Global charities and health campaigners are calling on smokers to quit their deadly cigarette habit on World No Tobacco Day.
Cancer Research UK has released new analysis which estimates one person dies every five minutes from tobacco in Britain and has called on the government to do more to help smokers quit.
It has launched a petition to coincide with World No Tobacco Day today, asking for the Prime Minister to establish a “Smokefree Fund ” which would help pay for the cost of tobacco control, which it says is seriously underfunded.
Meanwhile, a group of leading tobacco harm reduction groups including World Vapers’ Alliance have been highlighting vaping’s role in cutting death and disease from smoking with the launch of World Vape Day yesterday (May 30th).
Now in its fourth year, the event saw the worldwide vaping community champion global harm reduction efforts and the benefits of using e-cigarettes - which Public Health England deems
WHILE vaping has made huge strides in helping millions of smokers move away from cigarettes, with even the NHS promoting them as a healthier alternative to tobacco - the rise in vaping is bringing a new green threat to the health of the planet.
Posted: May 09, 2023
While Australia’s vape ban on all recreational vaping in a huge crackdown on illegal sales, the UK government’s support for e-cigarettes remains firm and is one of the key measures to help make Britain "smoke-free" by 2030.
In stark contrast to the vaping Australia ban Down Under - where the government has announced e-cigarettes will be available on prescription only - Britain has ramped up its support of vaping in recent months and is handing out a million free vape kits to smokers in England.
Many health experts and MPs in the UK agree that while teenage vaping must be addressed urgently, a vape ban could lead to a huge black market in unregulated vapes. The government also supports Public Health England’s (now UK Health Security Agency) report that regulated vapes are likely "95 percent safer" compared to cigarette smoking.
Australia, meanwhile, will soon see the importation and
SMOKERS are being encouraged to vape this April by taking part in the UK’s official, and world’s largest, Vaping Awareness Month.
Now in its sixth year, VApril aims to spread awareness and champion the benefits of vaping over tobacco, while highlighting it is 95% “less harmful than smoking”, according to the Office of Health Improvement and Disparities.
A HEALTH campaign to get the UK to quit smoking this March is urging smokers to try vaping if they want to switch for good.
A tough choice for any ex-smokers who have ditched their deadly cigarette habit and switched to vaping and are looking forward to experiencing the magic of Disney or Universal this summer.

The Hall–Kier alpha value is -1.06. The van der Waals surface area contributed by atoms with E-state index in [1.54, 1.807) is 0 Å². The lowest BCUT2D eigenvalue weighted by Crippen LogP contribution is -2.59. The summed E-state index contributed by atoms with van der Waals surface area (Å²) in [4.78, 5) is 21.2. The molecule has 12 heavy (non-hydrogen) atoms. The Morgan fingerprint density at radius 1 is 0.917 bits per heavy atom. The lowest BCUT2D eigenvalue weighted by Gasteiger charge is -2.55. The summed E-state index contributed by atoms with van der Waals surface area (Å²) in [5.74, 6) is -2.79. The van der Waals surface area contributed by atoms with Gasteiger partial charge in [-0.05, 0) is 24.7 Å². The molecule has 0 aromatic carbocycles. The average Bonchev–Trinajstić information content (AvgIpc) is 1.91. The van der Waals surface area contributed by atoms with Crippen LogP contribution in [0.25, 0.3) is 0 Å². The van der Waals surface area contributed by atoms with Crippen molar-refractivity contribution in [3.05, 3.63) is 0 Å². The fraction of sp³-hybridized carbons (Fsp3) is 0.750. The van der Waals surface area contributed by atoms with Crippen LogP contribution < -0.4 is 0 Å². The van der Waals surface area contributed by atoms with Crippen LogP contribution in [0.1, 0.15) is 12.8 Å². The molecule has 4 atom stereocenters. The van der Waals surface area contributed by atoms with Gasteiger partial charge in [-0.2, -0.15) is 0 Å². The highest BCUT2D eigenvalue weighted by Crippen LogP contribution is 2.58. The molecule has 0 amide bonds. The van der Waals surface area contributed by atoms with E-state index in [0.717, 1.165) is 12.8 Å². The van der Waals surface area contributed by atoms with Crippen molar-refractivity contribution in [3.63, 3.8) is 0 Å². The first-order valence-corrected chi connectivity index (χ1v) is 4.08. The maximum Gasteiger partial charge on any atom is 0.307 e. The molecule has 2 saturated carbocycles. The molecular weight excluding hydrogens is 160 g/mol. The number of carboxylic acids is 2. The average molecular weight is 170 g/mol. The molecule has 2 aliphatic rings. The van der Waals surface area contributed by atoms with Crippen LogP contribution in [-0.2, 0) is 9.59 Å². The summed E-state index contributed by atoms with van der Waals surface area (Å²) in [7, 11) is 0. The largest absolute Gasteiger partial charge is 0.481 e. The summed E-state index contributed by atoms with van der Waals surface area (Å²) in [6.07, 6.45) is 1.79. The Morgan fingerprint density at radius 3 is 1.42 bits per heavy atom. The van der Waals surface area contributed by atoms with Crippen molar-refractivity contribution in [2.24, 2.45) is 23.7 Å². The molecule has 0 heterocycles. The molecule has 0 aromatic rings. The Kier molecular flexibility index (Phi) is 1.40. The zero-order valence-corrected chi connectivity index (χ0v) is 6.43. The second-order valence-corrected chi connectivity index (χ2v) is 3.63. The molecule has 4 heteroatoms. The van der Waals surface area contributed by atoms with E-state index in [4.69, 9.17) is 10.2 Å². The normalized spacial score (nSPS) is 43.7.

Posted: December 16, 2022
WHILE vaping has made huge strides in helping millions of smokers move away from cigarettes, the rise in vaping is bringing a new green threat to the health of the planet.
Cigarette butts have long been the most littered item on Earth, with 4.5 trillion discarded every year polluting the world’s streets, beaches, and waterways - but with e-cigarettes exploding in popularity, experts say vaping might not be too far behind.
Since vapes contain plastic, nicotine salts, heavy metals, and batteries which unless disposed of properly won’t biodegrade and could find their way into waterways, and soil, endangering wildlife, it’s time to take action.
To show the scale of the problem - and confusion - amongst vapers - 51% of young people have admitted to throwing away disposable e-cigarettes and pods in the rubbish, 17 % in recycling bins, not designated for vape use, and
Some of the biggest supporters and pro-campaigners of Britain’s ever-emerging vape industry have been honoured at the prestigious Vaping Industry Recognition Awards 2022.
Hosted by the UK Vaping Industry Association (UKVIA), the ceremony saw members from all sectors of the industry, including politicians and representatives from the NHS and Trading Standards, celebrated for their hard work and support.
Dr Anita Sharma, a local GP from Oldham who has been campaigning for smokers, including pregnant women, to switch to vaping to improve their health, was awarded Most Supportive Public Health Professional.
While Mike Pawsey MP, who chairs the All-Party Parliamentary Group for Vaping which explores appropriate legislative responses and reports into e-cigarettes as a harm reduction tool was handed the accolade for Most Supportive Parliamentarian.
The Independent European Vape Alliance (IEVA) meanwhile
Prisoners are to be handed free vaping kits as jails in Scotland go tobacco-free.
Cigarettes will be banned in all prisons from November 30th to bring them in line with UK law, which forbids smoking in public places.